Using Percentage Scores Rather Than Grades

Another continuing debate is whether student achievement should be reported on a 100-point scale or by using the familiar letter grades, A, B, C, D, and F. As many authors, notably Guskey (2014), have pointed out, percentage scales make little sense in practical terms. After all, the idea that a score of 82 is somehow better than a score of 81 is silly. The error of measure on a typical teacher-produced test is likely to be at least five percentage points. This means that on any single test, approximately one-third of the students in a class will get a score that differs by 5 points from the score they would have gotten with a perfectly reliable test. Worse, one student in a class of 25 will get a score that differs from the score she or he would have received on a perfectly reliable test by more than 10 points. Unfortunately, we won't know which student it is—or whether the score she or he got was higher or lower than the score with a perfectly reliable test. So, given this inaccuracy, why do so many teachers insist on using percentage scores?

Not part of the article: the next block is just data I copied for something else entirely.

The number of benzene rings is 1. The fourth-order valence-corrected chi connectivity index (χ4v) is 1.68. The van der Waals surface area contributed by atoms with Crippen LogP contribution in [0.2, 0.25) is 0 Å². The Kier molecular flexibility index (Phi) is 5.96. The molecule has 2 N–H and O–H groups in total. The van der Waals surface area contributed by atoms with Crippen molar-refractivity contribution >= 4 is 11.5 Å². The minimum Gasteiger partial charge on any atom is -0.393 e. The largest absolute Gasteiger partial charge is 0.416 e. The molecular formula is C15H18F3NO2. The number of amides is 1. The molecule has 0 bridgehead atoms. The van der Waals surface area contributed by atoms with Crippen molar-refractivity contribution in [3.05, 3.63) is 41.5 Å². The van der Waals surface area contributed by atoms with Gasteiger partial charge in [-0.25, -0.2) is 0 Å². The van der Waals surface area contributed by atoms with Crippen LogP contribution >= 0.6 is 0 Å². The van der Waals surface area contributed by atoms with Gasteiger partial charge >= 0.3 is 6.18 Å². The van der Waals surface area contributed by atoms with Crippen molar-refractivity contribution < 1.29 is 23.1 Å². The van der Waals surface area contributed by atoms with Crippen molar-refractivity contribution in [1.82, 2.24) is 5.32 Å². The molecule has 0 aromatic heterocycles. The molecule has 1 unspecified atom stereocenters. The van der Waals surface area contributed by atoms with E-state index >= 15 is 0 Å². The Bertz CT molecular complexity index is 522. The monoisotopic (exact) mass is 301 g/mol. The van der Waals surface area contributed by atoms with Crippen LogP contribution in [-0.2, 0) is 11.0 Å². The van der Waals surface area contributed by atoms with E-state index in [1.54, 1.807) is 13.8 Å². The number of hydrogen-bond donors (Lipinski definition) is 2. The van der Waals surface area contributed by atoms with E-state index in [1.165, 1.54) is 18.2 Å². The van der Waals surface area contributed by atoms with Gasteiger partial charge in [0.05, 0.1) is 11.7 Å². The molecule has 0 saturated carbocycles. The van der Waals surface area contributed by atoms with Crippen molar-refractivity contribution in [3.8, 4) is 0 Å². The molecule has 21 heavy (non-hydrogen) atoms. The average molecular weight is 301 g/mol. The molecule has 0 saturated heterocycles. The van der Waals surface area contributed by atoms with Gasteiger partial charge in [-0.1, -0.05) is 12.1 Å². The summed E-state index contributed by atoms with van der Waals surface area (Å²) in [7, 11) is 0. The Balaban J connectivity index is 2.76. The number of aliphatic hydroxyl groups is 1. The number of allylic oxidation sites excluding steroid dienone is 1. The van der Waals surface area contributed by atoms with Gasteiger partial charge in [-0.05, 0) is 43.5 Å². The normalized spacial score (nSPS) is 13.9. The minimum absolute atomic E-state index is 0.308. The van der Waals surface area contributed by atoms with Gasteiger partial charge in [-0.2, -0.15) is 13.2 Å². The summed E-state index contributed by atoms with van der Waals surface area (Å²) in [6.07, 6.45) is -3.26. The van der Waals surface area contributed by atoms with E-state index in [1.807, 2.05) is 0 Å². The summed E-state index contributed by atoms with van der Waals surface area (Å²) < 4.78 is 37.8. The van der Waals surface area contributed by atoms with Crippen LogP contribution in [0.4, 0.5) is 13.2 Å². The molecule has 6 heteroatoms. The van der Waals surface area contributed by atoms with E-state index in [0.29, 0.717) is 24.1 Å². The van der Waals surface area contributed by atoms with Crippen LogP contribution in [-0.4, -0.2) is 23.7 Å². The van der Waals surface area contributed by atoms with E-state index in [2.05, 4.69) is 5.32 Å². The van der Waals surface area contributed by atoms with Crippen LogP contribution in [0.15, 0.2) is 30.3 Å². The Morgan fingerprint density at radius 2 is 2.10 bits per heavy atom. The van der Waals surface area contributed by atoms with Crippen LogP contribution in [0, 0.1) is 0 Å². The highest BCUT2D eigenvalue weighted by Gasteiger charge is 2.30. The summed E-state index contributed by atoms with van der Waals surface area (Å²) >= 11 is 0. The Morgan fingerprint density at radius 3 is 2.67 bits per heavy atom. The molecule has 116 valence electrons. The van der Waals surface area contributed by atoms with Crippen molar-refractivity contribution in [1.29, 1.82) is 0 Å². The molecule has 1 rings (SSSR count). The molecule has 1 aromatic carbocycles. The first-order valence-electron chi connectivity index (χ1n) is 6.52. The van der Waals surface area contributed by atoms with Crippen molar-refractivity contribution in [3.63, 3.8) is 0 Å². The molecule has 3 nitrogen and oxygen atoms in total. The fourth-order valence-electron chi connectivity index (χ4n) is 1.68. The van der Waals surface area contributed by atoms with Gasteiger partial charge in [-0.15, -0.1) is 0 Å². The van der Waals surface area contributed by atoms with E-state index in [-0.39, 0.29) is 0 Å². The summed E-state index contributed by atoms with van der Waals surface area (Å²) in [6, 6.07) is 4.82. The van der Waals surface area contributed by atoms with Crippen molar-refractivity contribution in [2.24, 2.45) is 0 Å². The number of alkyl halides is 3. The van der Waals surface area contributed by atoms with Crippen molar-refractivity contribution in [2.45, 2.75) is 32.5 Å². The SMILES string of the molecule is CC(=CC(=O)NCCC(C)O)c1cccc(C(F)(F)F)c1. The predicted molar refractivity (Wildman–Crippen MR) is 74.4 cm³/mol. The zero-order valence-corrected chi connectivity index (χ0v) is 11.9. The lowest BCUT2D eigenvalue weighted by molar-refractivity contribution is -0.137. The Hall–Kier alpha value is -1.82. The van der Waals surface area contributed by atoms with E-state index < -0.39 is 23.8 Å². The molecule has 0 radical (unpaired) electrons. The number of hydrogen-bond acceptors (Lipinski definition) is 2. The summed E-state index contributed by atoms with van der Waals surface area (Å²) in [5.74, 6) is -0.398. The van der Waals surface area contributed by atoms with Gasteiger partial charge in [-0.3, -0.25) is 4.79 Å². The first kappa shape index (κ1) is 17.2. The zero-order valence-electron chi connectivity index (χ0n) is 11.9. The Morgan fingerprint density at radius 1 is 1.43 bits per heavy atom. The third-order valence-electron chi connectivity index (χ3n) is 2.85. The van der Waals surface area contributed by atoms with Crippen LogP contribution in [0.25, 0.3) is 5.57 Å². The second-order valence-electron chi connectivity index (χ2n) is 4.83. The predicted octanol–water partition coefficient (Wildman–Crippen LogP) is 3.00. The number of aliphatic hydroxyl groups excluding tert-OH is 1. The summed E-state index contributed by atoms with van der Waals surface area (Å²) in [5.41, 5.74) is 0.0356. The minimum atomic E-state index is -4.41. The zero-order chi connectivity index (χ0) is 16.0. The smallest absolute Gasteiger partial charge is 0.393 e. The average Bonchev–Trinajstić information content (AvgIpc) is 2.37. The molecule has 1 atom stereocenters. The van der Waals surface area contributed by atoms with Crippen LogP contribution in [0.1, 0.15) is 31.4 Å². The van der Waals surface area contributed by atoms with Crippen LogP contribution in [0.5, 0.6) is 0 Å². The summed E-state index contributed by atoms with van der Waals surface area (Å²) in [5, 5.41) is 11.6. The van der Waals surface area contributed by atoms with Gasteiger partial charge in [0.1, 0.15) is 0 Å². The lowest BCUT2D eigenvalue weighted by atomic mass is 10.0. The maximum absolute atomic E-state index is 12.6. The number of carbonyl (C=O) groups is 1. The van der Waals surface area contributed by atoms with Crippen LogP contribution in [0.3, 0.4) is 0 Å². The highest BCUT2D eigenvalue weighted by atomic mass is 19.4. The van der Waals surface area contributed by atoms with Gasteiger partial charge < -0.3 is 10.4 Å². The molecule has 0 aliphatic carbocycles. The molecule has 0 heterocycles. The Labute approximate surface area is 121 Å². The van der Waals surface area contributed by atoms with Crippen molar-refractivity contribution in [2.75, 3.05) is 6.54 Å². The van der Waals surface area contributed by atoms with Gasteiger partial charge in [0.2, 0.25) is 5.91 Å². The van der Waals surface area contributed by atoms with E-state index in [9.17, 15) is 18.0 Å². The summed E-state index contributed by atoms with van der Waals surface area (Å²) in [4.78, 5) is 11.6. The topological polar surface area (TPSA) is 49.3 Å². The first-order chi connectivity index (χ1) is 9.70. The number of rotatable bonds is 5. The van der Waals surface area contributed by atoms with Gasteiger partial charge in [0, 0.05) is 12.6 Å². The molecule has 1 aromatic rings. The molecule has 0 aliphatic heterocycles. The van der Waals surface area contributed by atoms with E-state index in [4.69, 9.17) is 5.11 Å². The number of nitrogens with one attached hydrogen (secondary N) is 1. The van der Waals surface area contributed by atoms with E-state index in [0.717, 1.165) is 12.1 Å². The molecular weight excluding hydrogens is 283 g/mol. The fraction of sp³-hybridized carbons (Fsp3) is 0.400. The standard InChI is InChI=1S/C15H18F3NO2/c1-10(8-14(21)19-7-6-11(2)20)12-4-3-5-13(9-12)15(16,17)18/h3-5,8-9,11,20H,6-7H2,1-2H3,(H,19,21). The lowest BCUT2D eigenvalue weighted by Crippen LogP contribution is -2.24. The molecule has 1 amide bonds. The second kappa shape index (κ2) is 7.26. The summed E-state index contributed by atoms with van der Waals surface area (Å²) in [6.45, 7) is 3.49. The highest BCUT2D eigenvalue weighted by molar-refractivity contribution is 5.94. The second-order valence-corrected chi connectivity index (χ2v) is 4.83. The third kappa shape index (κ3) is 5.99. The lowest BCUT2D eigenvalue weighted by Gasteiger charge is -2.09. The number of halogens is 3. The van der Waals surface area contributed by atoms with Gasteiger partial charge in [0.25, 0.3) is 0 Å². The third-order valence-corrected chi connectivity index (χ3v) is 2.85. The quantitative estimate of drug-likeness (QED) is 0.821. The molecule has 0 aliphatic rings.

One reason is that using grades instead of percentage scores involves discarding information. Imagine an idealized student who, if she took 10 perfectly reliable assessments over a quarter, would score a 91 on each of them. Because the assessments she actually takes aren't perfectly reliable, she gets the following scores (assuming a value of 0.80 for the reliability of the assessment):
90, 92, 94, 89, 91, 86, 98, 87, 89, 91
Teacher A's policy is that each score is converted into a grade and the grades are averaged at the end of the quarter. So the student gets A, A, A, B, A, B, A, B, B, A, and her grade point average for the quarter is 3.6.